Those in the middle often seem to fly under the radar. Middle children feel excluded and ignored, mid-tier athletes are forgotten by the spotlight — and middle income earners are largely overlooked when it comes to economic issues.
Bruce Wiener decided he would change that, at least when it comes to civil legal services. As a lawyer, he realized that the wealthy could afford their choice of the very best lawyers in civil cases and clients below the poverty line have access to free Legal Aid services, but those with middle to lower incomes have a hard time affording a private attorney and are often forced to self-represent.
“There is a huge gap in the legal system because, unlike in criminal cases, there is no constitutional requirement for legal representation in civil cases. The problem exists all over the country as well as in Colorado,” Wiener says. “There is an overwhelming unmet need in the legal system for moderate and lower income individuals and families who need legal help in civil cases.”
In Boulder, 75% of litigants in domestic relations cases do not have an attorney, and in 65% of domestic cases, both sides do not have attorneys. Wiener explains this is not just a problem for middle and lower income people who cannot afford proper representation, it becomes a problem for the courts because it slows down the legal process for everyone when the courts have to spend more time with those who do not have representation.
Wiener, in partnership with lawyer Michelle Haynes, founded Bridge to Justice in 2013, a nonprofit organization that serves middle-income clients along the Front Range. Since then, they have represented an average of 275 clients per year and their attorneys appear in court every week. The majority of their civil cases are in the area of family law, including divorces and child custody, although they also work on landlord-tenant disputes and consumer protection. Specifically, Bridge to Justice focuses on post-decree litigation that occurs after the granting of a divorce, legal separation, or child custody, for example, because these cases tend to be complicated and ongoing. They can also be very expensive, highly emotional, and ripe for abuse if one party has an attorney and the other does not.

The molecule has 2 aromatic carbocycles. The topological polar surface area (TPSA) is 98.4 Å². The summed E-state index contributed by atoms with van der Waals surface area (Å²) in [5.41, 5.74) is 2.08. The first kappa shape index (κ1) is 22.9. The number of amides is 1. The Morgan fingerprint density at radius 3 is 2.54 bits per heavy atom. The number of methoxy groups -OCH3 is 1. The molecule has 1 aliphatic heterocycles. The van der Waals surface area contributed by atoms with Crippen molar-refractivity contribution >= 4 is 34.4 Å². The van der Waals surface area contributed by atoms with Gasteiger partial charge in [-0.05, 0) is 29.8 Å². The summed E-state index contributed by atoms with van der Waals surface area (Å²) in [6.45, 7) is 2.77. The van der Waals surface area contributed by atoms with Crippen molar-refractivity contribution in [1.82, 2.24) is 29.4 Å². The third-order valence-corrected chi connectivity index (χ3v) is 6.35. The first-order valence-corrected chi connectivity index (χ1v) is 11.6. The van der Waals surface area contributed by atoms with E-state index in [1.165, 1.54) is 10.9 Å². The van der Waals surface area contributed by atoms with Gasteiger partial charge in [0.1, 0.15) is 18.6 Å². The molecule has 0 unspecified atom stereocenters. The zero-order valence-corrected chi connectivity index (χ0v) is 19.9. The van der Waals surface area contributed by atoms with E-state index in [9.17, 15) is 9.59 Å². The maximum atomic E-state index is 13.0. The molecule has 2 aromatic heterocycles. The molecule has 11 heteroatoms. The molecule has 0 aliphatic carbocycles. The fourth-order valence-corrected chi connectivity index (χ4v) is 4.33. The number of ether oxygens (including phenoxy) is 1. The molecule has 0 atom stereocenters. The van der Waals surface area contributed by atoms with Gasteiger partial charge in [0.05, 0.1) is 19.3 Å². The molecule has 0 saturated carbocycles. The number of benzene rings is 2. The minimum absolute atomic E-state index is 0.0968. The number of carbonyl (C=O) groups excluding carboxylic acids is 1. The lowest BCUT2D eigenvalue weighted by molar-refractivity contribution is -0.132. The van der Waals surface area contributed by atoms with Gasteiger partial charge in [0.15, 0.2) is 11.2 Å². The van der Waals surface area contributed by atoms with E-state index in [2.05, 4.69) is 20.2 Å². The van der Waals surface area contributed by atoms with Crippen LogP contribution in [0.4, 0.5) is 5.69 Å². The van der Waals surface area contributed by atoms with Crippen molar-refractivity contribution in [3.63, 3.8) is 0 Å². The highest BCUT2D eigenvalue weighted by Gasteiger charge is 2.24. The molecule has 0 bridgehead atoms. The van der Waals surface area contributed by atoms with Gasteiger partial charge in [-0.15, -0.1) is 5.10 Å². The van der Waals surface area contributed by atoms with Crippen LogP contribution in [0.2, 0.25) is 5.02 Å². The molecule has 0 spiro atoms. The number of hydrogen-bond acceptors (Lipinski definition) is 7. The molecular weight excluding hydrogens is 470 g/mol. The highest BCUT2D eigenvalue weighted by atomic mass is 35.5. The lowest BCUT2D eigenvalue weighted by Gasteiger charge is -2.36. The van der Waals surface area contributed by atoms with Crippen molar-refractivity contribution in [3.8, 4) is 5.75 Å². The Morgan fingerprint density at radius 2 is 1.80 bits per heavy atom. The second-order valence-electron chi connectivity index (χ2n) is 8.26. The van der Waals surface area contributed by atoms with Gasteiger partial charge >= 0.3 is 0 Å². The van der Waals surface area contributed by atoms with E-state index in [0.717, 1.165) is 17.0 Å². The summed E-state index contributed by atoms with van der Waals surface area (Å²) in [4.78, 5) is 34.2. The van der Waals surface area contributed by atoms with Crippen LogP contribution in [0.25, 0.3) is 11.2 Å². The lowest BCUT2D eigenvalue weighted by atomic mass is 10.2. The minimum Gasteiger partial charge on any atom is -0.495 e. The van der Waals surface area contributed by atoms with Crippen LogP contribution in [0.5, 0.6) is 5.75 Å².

For those who qualify for Bridge to Justice services, fees are significantly discounted: only $95 for the out of court hourly rate and $120 for the in court hourly rate. Those rates are about one-third less than standard attorney fees. Bridge to Justice is able to keep those rates low, thanks to an organic business model based around referrals and experience.
“We do not rely on an expensive marketing budget, and our costs for recruiting and training are kept low because we hire seasoned lawyers, rather than training young lawyers,” Wiener says.
With only three full-time attorneys and a handful of law student volunteers, Wiener’s organization is small and local right now, but he foresees Bridge to Justice expanding out of Boulder and the Front Range, into the rest of Colorado and the nation.
Boulder’s high cost of living means it is the perfect place for Bridge to Justice to be established, but Wiener thinks there needs to be a new platform for civil law.
“The legal system is created by lawyers, for lawyers and it is very difficult for those with no legal background to successfully understand and navigate it,” Wiener remarks. “Moreover, attorneys have a monopoly on the provision of legal services. The legal profession is in flux and the model is not working.”
Bridge to Justice has income and asset requirements based on HUD guidelines and serve individuals with incomes in the range of $45,000 and households at $65,000. If you meet these guidelines and need legal help, visit their website and apply.